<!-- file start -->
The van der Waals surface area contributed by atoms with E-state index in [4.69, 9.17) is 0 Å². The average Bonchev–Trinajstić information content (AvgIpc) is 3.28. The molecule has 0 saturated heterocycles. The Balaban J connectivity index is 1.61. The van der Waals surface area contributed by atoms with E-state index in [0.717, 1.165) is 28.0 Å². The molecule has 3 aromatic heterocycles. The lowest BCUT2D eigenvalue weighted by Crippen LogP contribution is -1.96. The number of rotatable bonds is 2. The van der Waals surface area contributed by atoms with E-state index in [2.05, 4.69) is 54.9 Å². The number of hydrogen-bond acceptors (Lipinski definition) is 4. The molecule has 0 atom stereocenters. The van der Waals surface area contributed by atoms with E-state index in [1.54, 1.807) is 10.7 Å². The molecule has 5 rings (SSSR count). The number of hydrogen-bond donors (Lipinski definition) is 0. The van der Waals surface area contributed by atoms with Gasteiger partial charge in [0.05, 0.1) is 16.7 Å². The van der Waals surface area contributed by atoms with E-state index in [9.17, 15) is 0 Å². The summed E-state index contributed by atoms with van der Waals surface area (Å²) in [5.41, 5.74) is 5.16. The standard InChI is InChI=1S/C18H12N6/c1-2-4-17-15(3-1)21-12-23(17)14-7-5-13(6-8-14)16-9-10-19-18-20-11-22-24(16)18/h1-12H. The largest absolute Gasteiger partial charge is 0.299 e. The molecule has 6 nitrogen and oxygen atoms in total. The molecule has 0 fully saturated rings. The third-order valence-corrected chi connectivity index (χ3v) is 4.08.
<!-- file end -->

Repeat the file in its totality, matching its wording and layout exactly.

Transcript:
The van der Waals surface area contributed by atoms with E-state index in [4.69, 9.17) is 0 Å². The average Bonchev–Trinajstić information content (AvgIpc) is 3.28. The molecule has 0 saturated heterocycles. The Balaban J connectivity index is 1.61. The van der Waals surface area contributed by atoms with E-state index in [0.717, 1.165) is 28.0 Å². The molecule has 3 aromatic heterocycles. The lowest BCUT2D eigenvalue weighted by Crippen LogP contribution is -1.96. The number of rotatable bonds is 2. The van der Waals surface area contributed by atoms with E-state index in [2.05, 4.69) is 54.9 Å². The number of hydrogen-bond acceptors (Lipinski definition) is 4. The molecule has 0 atom stereocenters. The van der Waals surface area contributed by atoms with E-state index in [1.54, 1.807) is 10.7 Å². The molecule has 5 rings (SSSR count). The number of hydrogen-bond donors (Lipinski definition) is 0. The van der Waals surface area contributed by atoms with Gasteiger partial charge in [0.05, 0.1) is 16.7 Å². The van der Waals surface area contributed by atoms with E-state index in [9.17, 15) is 0 Å². The summed E-state index contributed by atoms with van der Waals surface area (Å²) in [5.41, 5.74) is 5.16. The standard InChI is InChI=1S/C18H12N6/c1-2-4-17-15(3-1)21-12-23(17)14-7-5-13(6-8-14)16-9-10-19-18-20-11-22-24(16)18/h1-12H. The largest absolute Gasteiger partial charge is 0.299 e. The molecule has 6 nitrogen and oxygen atoms in total. The molecule has 0 fully saturated rings. The third-order valence-corrected chi connectivity index (χ3v) is 4.08.